Research Report: The Virtual Public Sector

SEWP prepares for smooth transition to new deal

This is a transition year for NASA’s venerable Solutions for Enterprise-Wide Procurement (SEWP) government-wide acquisition contract, with the fifth iteration set to start up on Nov. 1.

Expectations are high for the contract, which began life in 1993 relatively low down on the government procurement ladder, but has since grown into one of the largest, and certainly one of the most innovative, government IT purchasing vehicles.

There will be changes from SEWP IV to SEWP V, but the essentials, such as the product catalogs, are expected to remain much the same. That continuity should lead to a smooth hand over from one to the other, people feel.

“SEWP IV has been a viable and well-used contract and a very diverse one as far as meeting IT products and services needs, and that’s not changing,” said Donna Norris, SEWP IV program manager at PCMG, who has managed the current version of SEWP for the company since it began. The company itself has been on SEWP from the start.

Agency buyers don’t have to hang on to funding as the fiscal year comes to an end, in expectation that the next contract will provide substantially better products and terms, she said. They can still spend on SEWP IV for their current IT needs, and know they can exercise option years beyond the end of the contract using that funding, and then think about SEWP V for future needs.

It was a similarly smooth handover from SEWP III, she said, and she has “no reason to expect” it will be different this time.

That might not have been the case if the SEWP program office had held to its original timeline for SEWP V. Under that, the SEWP IV ordering period was due to end on April 30 this year. That could have thrown a major wrench into buyers’ plans, given that many agencies don’t ramp up their spending on IT until after then.

That could also have had a huge impact on SEWP’s own performance. Fiscal 2013 had been SEWP’s busiest year for new orders and modification of existing orders before the ordering period on SEWP IV was extended earlier this year to the end of October. The total amount expected to go through SEWP IV is expected to top $2.5 billion, and in recent years agencies have been using the contract more towards the end of the fiscal year than they did in the past.

The extension provided a “really easy answer” to all of the questions from customers and contract holders about what would happen if the old timeline was kept, according to Joanne Woytek, SEWP program manager.

“It would have been a very difficult transition if it had happened in May,” she said. “[This extension] allows people to get everything they need with SEWP IV before the end of the fiscal year, and everyone will have time to start getting used to things before SEWP V begins Nov. 1.”

And, when SEWP V does start up, people will find the changes are incremental from SEWP IV, she said. Nothing is being taken away, and the only thing people will notice is that they have more options with the new contract.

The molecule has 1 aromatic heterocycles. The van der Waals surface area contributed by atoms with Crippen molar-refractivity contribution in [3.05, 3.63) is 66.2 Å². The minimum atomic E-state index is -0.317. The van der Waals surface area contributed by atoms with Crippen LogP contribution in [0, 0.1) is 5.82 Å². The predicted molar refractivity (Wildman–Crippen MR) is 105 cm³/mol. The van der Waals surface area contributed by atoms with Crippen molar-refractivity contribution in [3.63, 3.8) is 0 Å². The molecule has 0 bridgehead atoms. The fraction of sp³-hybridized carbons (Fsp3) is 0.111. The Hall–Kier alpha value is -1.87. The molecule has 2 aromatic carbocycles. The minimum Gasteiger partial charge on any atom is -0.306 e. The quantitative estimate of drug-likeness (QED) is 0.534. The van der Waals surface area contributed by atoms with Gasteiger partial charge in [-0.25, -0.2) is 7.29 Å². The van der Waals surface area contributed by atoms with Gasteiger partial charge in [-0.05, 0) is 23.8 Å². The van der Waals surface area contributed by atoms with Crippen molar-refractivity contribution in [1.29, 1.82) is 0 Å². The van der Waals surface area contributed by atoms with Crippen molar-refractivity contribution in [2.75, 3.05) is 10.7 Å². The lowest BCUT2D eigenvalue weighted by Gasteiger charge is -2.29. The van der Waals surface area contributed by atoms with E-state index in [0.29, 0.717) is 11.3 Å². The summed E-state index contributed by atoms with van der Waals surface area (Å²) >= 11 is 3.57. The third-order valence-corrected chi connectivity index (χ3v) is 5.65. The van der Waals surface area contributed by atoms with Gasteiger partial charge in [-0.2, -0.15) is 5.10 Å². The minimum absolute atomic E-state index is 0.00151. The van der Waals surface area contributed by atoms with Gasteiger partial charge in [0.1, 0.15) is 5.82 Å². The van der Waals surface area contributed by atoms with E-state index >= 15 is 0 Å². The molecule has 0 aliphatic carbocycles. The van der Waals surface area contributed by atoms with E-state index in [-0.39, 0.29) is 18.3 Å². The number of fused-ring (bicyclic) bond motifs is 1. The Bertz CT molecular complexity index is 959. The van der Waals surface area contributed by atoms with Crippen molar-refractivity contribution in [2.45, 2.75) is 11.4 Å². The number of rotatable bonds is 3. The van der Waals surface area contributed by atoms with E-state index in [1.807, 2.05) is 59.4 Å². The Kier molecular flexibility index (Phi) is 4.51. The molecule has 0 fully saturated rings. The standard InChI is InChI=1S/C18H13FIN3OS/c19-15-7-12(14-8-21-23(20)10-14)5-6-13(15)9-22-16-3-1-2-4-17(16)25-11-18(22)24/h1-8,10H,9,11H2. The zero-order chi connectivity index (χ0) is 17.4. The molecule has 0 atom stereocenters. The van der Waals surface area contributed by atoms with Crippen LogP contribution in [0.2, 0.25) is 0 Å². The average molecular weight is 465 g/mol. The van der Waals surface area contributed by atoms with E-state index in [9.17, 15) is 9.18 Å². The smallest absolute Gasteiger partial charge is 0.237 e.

“We’ll be taking a lot of time next year teaching people what those options are, what the contract scope changes are, and so on,” she said. “I think it’s the best possible transition.”

There will be several noticeable changes. Users will have broader access to product-based services, for example, and the processing fee that users pay will be included in the product price. There will no longer be an option for it to be separate from the price, which Woytek said caused confusion. The starting fee for SEWP V will also “definitely be lower” than the 0.45 percent on SEWP IV, she said, but the actual number has not yet been decided.

Contract holders will also be getting more support from the SEWP contract office, which will be important given the expected hike in the number of companies that will be awarded contracts. SEWP IV has 38 contract holders now, and they are assisted by several dedicated contract holder relationship managers. That number has been raised to four for the run-up to SEWP V. The overall customer service staff in the program office is now over 40.

More than anything, it’s this focus on customer relations—both the agency buyers and industry—that has set SEWP apart from most other government GWACs. Both Woytek and her deputy spend large swathes of their time with the SEWP customer base, and changes to the program reflect what they have been hearing directly from their customers.

SEWP has also set the bar in terms of how they deal with contract holders. Modifications to orders, which on other vehicles can take days or even weeks, are often turned around on SEWP in minutes. It’s unusual, according to contract holders themselves, if modification approvals are not returned by the end of the day they are submitted.

Expect those kinds of innovations to continue, Woytek said.

“We’ve always had the view that we’re here to make life easier for the agencies that come to us, and to as much as possible provide things for them so they don’t have to do it themselves,” she said. In that way, SEWP “is an always evolving contract.”